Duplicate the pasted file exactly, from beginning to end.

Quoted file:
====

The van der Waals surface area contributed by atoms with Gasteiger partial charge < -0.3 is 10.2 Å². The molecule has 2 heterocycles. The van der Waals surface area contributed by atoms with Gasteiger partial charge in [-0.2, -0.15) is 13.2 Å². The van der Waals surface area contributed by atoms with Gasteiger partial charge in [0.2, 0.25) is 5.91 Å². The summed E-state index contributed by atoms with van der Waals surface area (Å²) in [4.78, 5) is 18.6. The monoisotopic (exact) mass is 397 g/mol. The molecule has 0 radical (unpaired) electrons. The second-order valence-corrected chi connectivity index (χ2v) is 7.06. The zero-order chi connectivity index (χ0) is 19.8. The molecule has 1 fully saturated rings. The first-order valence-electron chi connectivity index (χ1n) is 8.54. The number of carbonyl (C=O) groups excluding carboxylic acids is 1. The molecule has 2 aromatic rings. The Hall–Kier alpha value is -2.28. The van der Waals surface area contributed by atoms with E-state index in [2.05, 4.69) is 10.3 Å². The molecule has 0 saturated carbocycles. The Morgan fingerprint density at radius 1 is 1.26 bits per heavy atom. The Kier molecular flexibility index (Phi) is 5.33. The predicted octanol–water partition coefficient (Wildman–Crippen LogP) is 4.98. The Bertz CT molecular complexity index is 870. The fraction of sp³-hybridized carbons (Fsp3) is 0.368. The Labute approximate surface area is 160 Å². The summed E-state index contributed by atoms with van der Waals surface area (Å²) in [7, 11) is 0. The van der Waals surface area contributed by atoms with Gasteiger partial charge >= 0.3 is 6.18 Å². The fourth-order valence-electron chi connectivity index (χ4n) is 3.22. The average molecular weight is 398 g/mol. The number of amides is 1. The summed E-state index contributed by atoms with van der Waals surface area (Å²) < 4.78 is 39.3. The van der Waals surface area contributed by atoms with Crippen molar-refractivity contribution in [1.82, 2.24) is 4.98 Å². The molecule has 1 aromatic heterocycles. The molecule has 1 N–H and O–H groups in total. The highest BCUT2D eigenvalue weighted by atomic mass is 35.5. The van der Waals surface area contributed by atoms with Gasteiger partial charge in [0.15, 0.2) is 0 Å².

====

The van der Waals surface area contributed by atoms with Gasteiger partial charge < -0.3 is 10.2 Å². The molecule has 2 heterocycles. The van der Waals surface area contributed by atoms with Gasteiger partial charge in [-0.2, -0.15) is 13.2 Å². The van der Waals surface area contributed by atoms with Gasteiger partial charge in [0.2, 0.25) is 5.91 Å². The summed E-state index contributed by atoms with van der Waals surface area (Å²) in [4.78, 5) is 18.6. The monoisotopic (exact) mass is 397 g/mol. The molecule has 0 radical (unpaired) electrons. The second-order valence-corrected chi connectivity index (χ2v) is 7.06. The zero-order chi connectivity index (χ0) is 19.8. The molecule has 1 fully saturated rings. The first-order valence-electron chi connectivity index (χ1n) is 8.54. The number of carbonyl (C=O) groups excluding carboxylic acids is 1. The molecule has 2 aromatic rings. The Hall–Kier alpha value is -2.28. The van der Waals surface area contributed by atoms with E-state index in [2.05, 4.69) is 10.3 Å². The molecule has 0 saturated carbocycles. The Morgan fingerprint density at radius 1 is 1.26 bits per heavy atom. The Kier molecular flexibility index (Phi) is 5.33. The predicted octanol–water partition coefficient (Wildman–Crippen LogP) is 4.98. The Bertz CT molecular complexity index is 870. The fraction of sp³-hybridized carbons (Fsp3) is 0.368. The Labute approximate surface area is 160 Å². The summed E-state index contributed by atoms with van der Waals surface area (Å²) in [7, 11) is 0. The van der Waals surface area contributed by atoms with Gasteiger partial charge >= 0.3 is 6.18 Å². The fourth-order valence-electron chi connectivity index (χ4n) is 3.22. The average molecular weight is 398 g/mol. The number of amides is 1. The summed E-state index contributed by atoms with van der Waals surface area (Å²) < 4.78 is 39.3. The van der Waals surface area contributed by atoms with Crippen molar-refractivity contribution in [1.82, 2.24) is 4.98 Å². The molecule has 1 aromatic heterocycles. The molecule has 1 N–H and O–H groups in total. The highest BCUT2D eigenvalue weighted by atomic mass is 35.5. The van der Waals surface area contributed by atoms with Gasteiger partial charge in [0.15, 0.2) is 0 Å².